by Deacon Michael Bickerstaff | August 26, 2018 12:04 am
Four Sundays ago, I mentioned here that the liturgical calendar of the Church was taking a short break from the Gospel of Mark, which we had been hearing this year at Sunday Mass. Next Sunday, we will return to Mark’s Gospel.
Counting today, we have spent five consecutive Sundays hearing from the sixth chapter of John’s Gospel. Its content has been focused profoundly and powerfully on the Sacrament of the Eucharist.
The Catechism of the Catholic Church, quoting from Lumen Gentium, Vatican II’s dogmatic constitution on the Church, describes the Eucharist as, “the source and summit of the Christian life.” It goes on to say that, “The other sacraments, and indeed all ecclesiastical ministries and works of the apostolate, are bound up with the Eucharist and are oriented toward it. For in the blessed Eucharist is contained the whole spiritual good of the Church, namely Christ himself, our Pasch.” (cf. CCC 1324)
The doctrine of the Eucharist is one of the most central teachings of the Church that distinguishes Catholic belief from that of non-Catholic Christians.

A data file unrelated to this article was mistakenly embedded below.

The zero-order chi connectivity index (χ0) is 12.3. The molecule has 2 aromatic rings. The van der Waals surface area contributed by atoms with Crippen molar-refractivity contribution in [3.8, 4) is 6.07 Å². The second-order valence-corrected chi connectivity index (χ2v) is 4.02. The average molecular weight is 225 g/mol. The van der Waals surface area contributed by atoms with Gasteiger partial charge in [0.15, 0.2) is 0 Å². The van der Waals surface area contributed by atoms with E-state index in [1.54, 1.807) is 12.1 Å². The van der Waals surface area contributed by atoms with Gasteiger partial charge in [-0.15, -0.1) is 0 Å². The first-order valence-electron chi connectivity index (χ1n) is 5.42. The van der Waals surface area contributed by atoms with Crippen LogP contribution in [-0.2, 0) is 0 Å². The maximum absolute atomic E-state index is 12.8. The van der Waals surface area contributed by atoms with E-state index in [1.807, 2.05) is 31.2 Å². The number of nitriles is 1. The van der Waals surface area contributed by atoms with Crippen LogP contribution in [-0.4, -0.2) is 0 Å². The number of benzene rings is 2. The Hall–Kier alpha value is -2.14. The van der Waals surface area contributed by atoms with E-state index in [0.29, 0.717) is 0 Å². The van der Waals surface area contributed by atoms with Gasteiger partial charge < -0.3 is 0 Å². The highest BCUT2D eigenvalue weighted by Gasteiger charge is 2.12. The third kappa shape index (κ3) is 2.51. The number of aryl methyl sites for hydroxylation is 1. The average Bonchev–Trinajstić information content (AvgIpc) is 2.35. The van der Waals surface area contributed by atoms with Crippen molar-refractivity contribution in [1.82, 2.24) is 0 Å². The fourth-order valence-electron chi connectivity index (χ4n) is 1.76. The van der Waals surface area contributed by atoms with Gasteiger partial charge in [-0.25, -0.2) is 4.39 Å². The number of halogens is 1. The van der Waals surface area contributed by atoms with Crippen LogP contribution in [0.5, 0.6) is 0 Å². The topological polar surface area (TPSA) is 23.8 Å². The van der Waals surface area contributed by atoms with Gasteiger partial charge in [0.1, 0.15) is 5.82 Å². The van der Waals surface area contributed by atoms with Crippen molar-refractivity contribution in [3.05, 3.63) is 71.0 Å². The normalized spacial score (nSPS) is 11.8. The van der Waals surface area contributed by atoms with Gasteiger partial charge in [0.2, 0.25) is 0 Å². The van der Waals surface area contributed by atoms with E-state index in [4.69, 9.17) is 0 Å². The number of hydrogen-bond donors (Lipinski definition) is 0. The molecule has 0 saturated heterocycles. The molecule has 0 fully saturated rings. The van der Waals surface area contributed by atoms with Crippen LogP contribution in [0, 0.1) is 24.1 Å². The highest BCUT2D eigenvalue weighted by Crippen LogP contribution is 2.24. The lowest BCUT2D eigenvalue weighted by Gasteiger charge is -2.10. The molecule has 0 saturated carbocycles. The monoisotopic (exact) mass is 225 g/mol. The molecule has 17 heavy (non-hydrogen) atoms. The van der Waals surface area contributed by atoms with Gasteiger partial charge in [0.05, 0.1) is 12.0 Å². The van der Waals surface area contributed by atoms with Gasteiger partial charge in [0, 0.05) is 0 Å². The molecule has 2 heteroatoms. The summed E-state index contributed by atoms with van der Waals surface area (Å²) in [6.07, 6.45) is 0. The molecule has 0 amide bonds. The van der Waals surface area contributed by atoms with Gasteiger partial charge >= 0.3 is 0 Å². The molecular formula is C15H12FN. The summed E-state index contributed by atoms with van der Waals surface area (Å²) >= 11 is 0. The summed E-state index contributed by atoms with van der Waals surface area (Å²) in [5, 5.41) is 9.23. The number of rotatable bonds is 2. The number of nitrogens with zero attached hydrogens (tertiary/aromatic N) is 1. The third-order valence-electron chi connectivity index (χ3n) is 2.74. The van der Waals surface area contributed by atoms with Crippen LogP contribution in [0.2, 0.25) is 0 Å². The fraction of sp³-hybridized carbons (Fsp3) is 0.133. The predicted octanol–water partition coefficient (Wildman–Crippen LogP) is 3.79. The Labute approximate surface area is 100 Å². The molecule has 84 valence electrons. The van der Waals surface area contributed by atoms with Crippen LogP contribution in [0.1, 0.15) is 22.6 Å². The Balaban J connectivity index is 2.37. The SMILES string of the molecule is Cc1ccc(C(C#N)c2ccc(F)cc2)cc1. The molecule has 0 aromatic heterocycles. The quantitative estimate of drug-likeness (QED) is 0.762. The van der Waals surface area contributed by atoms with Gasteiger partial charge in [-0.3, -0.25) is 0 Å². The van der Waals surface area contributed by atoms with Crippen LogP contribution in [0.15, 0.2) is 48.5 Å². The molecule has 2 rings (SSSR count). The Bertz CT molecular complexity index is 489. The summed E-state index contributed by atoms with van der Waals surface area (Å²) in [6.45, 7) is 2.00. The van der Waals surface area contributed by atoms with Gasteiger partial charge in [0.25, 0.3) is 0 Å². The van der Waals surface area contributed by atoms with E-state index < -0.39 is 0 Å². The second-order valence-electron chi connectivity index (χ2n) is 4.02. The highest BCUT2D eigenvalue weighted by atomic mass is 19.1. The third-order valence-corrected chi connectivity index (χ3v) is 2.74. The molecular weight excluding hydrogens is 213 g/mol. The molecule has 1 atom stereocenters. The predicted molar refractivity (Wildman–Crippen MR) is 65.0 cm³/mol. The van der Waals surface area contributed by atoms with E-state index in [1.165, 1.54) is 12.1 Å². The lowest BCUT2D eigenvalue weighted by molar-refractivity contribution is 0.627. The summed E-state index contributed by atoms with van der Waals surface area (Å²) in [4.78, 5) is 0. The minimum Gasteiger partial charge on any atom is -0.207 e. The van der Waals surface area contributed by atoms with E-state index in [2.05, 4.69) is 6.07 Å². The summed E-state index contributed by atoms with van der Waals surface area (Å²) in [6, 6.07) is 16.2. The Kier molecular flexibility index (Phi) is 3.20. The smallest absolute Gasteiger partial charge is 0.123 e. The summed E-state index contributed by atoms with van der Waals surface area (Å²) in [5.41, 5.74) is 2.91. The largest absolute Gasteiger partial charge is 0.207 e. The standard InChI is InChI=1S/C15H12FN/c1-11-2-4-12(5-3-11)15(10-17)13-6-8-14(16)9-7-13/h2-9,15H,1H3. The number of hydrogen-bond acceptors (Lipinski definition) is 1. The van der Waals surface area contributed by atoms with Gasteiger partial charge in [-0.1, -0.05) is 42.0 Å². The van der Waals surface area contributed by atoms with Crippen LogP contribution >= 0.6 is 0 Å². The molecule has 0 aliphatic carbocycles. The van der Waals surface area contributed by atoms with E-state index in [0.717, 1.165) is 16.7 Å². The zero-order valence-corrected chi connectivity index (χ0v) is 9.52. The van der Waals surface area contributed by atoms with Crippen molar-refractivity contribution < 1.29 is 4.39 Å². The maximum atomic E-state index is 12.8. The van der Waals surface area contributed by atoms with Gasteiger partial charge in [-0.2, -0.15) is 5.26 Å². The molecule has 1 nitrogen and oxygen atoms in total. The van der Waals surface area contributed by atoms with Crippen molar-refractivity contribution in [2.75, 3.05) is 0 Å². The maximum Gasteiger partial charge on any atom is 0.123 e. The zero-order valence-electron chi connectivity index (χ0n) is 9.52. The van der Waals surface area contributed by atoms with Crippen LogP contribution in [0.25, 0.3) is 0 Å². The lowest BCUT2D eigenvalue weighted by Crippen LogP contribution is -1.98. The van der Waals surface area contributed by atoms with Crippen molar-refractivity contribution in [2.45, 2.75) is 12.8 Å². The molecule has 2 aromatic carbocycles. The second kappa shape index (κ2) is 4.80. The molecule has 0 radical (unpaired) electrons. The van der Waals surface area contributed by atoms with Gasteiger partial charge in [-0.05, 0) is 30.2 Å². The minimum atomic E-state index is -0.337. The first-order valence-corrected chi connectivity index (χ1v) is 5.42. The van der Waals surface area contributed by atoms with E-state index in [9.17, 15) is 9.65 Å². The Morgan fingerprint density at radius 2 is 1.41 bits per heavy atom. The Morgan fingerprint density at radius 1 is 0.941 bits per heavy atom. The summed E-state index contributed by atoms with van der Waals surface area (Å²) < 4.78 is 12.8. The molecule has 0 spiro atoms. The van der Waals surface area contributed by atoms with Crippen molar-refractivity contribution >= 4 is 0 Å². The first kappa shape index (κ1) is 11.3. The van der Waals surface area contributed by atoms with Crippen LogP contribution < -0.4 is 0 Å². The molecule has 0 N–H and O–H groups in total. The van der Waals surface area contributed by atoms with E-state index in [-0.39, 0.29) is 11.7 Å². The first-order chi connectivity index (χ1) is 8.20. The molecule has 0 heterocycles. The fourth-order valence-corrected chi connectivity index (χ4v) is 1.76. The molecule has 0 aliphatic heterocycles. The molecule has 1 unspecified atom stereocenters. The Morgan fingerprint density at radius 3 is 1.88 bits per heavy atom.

In the Sacrament of the Eucharist, Jesus Christ—Body, Blood, Soul and Divinity—is present under the appearances of bread and wine. At the Eucharistic celebration—the Holy Sacrifice of the Mass—the once for all Sacrifice of the Cross is made present to us and we are present at the heavenly liturgy where the risen Christ stands as a slain Lamb before the Throne of God, interceding on our behalf.
In recent years, a disturbing percentage of Catholics either express a misunderstanding of this teaching or outright disbelief. And so these five Sundays have presented us an opportunity to become reacquainted with what is not only central to our faith but at the heart of our worship and celebration in Holy Mass.
I will be very brief today and ask that you commit to spend time in the coming week prayerfully rereading and reflecting on John 6 and allow the Father too draw you into more perfect union with His Son in this Sacrament.